- The Washington Times - Thursday, January 23, 2003

AMSTERDAM, Netherlands, Jan. 23 (UPI) — Europe's beleaguered left has a bright new star in its political firmament. His name is Wouter Bos. You may not heard of him yet, but chances are that in the coming years the new leader of the Dutch Labor Party will emerge as one of the old continent's most stellar political performers.

Although Prime Minister Jan Peter Balkenende's Christian Democrats narrowly beat the Labor Party in Wednesday's general election, most pundits believe it was Bos who emerged as the clear victor from the campaign.

"Bos wins, Balkenende decides," was the headline in the Volkskrant newspaper Thursday. It is difficult to argue with the Dutch daily's conclusion.

Less than a month ago, when the Netherlands' second election campaign in a year began in earnest, Labor, with 23 seats, was the fourth-largest grouping in Parliament.

Opinion polls showed that it was unlikely to improve greatly on its disastrous May 2001 showing and pundits predicted that Balkenende was cruising for a comfortable victory together with his Liberal allies.

Then along came Bos.

Elected party leader in December, the charismatic 39-year-old had some personal business to take care of before he could devote himself fully to politics.

On Dec.21, he got married and spent a week honeymooning in New York before returning to spearhead one of the greatest comebacks in Dutch — or European — political history.

Sensing that the Dutch electorate were tired of traditional politicians and their ways, Bos threw away his tie, told voters he had no interest in becoming prime minister — a promise he kept by nominating Amsterdam Mayor Job Cohen for the post days before the poll — and trounced his rivals in a series of lively television debates.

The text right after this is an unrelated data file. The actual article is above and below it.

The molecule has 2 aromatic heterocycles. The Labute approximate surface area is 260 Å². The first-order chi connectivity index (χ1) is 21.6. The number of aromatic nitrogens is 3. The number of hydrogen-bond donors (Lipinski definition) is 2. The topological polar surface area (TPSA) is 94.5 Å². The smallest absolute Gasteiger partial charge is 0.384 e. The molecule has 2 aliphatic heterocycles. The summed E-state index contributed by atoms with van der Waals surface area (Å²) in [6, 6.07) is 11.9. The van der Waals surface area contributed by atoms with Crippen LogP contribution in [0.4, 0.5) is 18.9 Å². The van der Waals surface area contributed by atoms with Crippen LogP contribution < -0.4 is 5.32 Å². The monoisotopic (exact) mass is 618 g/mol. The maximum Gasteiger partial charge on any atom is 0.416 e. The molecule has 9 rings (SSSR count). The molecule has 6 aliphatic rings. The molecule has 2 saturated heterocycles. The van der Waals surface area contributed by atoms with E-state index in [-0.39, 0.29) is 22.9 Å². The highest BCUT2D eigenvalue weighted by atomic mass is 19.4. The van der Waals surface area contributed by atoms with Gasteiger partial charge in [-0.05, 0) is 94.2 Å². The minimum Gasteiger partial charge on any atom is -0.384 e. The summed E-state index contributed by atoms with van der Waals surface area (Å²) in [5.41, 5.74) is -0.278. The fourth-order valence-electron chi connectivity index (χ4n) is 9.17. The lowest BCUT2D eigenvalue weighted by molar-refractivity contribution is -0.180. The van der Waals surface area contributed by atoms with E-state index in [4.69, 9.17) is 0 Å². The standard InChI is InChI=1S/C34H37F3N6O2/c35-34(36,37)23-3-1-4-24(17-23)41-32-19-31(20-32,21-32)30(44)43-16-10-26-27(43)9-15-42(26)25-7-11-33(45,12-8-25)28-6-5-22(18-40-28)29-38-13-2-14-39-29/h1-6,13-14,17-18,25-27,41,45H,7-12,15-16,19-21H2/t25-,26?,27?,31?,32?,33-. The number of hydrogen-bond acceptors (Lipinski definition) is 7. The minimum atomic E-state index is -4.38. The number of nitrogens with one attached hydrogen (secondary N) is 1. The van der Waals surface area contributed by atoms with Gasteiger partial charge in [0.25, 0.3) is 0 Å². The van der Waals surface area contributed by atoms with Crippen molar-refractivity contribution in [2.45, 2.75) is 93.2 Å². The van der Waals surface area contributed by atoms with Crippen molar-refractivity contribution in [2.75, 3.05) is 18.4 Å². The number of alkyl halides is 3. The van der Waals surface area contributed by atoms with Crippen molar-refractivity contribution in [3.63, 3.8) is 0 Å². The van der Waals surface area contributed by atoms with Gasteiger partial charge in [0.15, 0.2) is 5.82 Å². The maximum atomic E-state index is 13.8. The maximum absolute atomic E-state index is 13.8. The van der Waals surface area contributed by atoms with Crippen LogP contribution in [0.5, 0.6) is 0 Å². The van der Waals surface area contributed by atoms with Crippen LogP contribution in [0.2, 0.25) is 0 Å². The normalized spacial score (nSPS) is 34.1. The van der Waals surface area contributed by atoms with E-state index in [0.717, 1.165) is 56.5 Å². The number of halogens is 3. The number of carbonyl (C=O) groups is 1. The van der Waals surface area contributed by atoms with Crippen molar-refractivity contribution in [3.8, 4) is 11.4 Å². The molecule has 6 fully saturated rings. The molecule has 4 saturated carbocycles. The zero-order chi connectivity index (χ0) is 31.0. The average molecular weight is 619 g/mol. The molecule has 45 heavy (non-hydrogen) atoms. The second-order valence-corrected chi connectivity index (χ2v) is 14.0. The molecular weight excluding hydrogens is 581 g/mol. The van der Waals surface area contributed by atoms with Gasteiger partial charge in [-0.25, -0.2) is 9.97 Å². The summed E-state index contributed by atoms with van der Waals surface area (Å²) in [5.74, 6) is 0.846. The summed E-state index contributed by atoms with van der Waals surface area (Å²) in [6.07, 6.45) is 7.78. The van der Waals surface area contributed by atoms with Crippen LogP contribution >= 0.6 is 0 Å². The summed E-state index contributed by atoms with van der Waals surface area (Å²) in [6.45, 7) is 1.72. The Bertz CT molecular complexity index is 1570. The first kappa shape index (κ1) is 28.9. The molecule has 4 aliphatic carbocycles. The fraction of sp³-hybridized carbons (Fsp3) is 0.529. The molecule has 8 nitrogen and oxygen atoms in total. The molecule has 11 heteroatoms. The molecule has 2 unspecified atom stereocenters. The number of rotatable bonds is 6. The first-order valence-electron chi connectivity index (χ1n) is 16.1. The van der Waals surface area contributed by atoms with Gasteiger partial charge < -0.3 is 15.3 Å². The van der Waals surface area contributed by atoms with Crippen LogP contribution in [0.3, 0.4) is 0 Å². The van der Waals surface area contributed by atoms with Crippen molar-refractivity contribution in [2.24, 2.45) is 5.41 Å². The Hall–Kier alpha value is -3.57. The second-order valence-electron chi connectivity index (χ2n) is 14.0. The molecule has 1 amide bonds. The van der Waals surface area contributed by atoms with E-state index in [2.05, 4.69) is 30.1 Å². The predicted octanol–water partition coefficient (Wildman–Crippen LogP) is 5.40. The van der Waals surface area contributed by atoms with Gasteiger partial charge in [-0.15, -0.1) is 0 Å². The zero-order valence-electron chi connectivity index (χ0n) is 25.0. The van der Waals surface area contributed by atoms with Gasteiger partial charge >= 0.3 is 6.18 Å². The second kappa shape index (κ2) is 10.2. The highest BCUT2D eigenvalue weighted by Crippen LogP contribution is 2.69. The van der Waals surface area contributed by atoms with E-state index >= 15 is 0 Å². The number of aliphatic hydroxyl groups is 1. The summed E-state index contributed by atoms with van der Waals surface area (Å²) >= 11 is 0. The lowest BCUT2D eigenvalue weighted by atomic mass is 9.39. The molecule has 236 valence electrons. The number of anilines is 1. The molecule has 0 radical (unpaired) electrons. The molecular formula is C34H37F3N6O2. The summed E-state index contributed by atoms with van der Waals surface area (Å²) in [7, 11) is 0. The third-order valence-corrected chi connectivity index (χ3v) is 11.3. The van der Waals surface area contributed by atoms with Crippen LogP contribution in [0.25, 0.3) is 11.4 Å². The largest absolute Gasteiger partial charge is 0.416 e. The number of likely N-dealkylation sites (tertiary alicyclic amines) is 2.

The media sat up and took notice, comparing him to former U.S. President John F. Kennedy and British premier Tony Blair.

It is not much of an exaggeration. Youthful, relaxed, personable and telegenic, Bos certainly looks the part. He also sounds it with his quick-wit, cheeky put-downs and ability to think outside the ideological box.

But more important than the media praise was the public support the novice politician received — partly due to his uncharacteristically tough stand on security and immigration but also because the former Shell manager was trusted by voters to breathe new life into Holland's spluttering economy.

Labor voters, who briefly flirted with the populist phenomena of Pim Fortuyn last year, returned to the party in droves Wednesday, giving the left an odds-on chance of forming the next government with the Christian Democrats.

Former Labor premier Wim Kok, whose resignation in January 2001 kick-started Holland's "annus horribilis," said the famously tolerant country had experienced a "political earthquake."

"The Labor Party is back," Kok told cheering party staffers in Amsterdam's Escape nightclub late Wednesday as news filtered through that the grouping had upped its number of seats to 42.

But the grand old man of Dutch politics was just the warm-up act for the party's new hero. Arriving to the strains of U2's rock anthem "Beautiful Day," Bos punched the air, threw bunches of red roses into the ecstatic crowd and pledged to continue the fight for a progressive government.

The party faithful went wild, chanting "Wouter, Wouter, Wouter" and mobbing the open-shirted leader like a pop idol before dancing into the night.

It is easy to see why the party is so grateful. Banished to the political wilderness less than eight months ago after almost a decade in power, Labor now stands a fair-to-middling chance of entering government again.

But for Bos personally, the result is even more of a dream-come-true. Having ruled himself out of government office, the ambassador's son will be at liberty to attack the right from his post as parliamentary leader without having to take any of the blame for the coalition's failures.

"Balkenende must be terribly worried about the prospect of Bos being in parliament with his hands free, having effectively lost the election campaign to Bos," says Michiel van Hulten, a Dutch member of the European Parliament.

Political pundits expect the former junior finance minister to reap the rewards in four years time, or whenever the next act of the Netherlands' increasingly exciting political drama is played out.

Until then, Bos would do well to bear in mind that after "It's a beautiful day," the next line of U2's smash-hit song is: "Don't let it get away."

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